It is Monday, December 21, 2020 – I am writing this post sitting on the couch in our hotel room in Bismarck, North Dakota just before 7 AM CST. My wife and child lay still in bed. I awoke early since I need to get my body trained to start waking up early again for work which I begin in two weeks. I am sitting in a dark room; the only light is the dimmest setting on my laptop. In darkness in front of me, I hear my child’s sound machine.
I found this a perfect setting to share with you a very simple yet powerful poem from one of my favorite Catholic writers – G. K. Chesterton. The reason I am choosing this poem with you today is that I find myself at this very moment in complete stillness with my family, just as the Christ-Child and Mary in this poem.
And as much will change for the Holy Family in the weeks ahead in the liturgical cycle, there will be lots of change for my family, a flight of sorts that will continue to bring us into a foreign land. I find myself like St. Joseph in the Sacred Scriptures – listening to God’s voice, taking His direction, trusting in Him, and keeping watch over my family. Although a grown man, St. Joseph allowed himself to be a child of God and hear God’s voice speaking to him in this way. This very simple yet powerful poem can do the same for us if we permit it.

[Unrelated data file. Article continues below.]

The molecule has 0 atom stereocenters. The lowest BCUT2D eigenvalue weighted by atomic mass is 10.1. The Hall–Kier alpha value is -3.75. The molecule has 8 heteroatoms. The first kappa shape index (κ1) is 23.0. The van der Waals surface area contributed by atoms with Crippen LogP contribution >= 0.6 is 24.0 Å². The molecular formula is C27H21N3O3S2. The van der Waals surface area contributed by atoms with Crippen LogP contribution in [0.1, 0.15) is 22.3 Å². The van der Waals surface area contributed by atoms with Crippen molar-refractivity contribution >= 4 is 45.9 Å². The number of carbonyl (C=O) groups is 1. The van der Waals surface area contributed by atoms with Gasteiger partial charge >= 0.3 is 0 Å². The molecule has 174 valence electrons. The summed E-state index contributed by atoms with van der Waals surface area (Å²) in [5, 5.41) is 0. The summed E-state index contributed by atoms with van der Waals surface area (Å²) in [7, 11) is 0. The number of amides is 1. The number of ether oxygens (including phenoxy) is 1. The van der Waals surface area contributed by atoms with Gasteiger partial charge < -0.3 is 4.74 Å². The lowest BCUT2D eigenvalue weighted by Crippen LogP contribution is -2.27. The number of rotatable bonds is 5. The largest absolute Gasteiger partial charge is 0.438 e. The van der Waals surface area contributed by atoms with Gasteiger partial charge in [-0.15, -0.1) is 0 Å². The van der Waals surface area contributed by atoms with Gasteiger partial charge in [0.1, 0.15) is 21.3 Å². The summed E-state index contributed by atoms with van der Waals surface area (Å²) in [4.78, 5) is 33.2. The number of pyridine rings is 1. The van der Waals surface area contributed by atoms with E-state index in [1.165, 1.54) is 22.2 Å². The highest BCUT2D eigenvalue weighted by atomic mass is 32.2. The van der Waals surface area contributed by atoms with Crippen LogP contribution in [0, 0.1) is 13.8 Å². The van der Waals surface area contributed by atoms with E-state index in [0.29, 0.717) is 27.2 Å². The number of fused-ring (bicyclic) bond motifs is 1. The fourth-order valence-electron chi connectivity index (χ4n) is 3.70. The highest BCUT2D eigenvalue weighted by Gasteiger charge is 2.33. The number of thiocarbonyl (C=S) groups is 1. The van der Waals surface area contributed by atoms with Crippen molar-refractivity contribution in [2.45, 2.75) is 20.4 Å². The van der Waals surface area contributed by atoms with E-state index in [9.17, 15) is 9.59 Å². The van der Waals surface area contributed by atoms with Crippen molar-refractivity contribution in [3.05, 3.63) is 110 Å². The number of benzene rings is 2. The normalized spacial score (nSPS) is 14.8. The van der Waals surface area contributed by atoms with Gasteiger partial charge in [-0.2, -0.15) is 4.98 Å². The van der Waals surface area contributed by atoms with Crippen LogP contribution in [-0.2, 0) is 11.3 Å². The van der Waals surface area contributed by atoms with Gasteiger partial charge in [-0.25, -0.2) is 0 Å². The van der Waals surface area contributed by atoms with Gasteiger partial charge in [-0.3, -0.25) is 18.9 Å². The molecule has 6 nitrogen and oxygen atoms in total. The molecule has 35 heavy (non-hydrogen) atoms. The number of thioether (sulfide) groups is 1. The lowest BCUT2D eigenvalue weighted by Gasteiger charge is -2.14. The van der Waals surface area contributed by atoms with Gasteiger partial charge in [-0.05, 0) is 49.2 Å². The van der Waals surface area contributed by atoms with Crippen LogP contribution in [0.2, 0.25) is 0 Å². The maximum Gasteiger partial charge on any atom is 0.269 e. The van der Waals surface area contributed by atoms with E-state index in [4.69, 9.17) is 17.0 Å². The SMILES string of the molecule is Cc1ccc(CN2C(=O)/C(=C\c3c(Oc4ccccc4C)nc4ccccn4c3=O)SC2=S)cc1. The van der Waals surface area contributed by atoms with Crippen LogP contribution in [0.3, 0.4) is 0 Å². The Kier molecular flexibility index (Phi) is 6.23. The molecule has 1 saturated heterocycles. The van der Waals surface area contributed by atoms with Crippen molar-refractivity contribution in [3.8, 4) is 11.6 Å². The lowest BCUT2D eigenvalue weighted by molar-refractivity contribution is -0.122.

A Christmas Carol
The Christ-child lay on Mary’s lap,
His hair was like a light.
(O weary, weary were the world, But here is all aright.)
The Christ-child lay on Mary’s breast,
His hair was like a star.
(O stern and cunning are the kings, But here the true hearts are.)
The Christ-child lay on Mary’s heart,
His hair was like a fire.
(O weary, weary is the world, But here the world’s desire.)
The Christ-child stood on Mary’s knee,
His hair was like a crown,
And all the flowers looked up at Him,
And all the stars looked down.
I would encourage you to read this poem to your children. In a world with so much noise and movement, may we come to know the stillness and the silence this poem places us.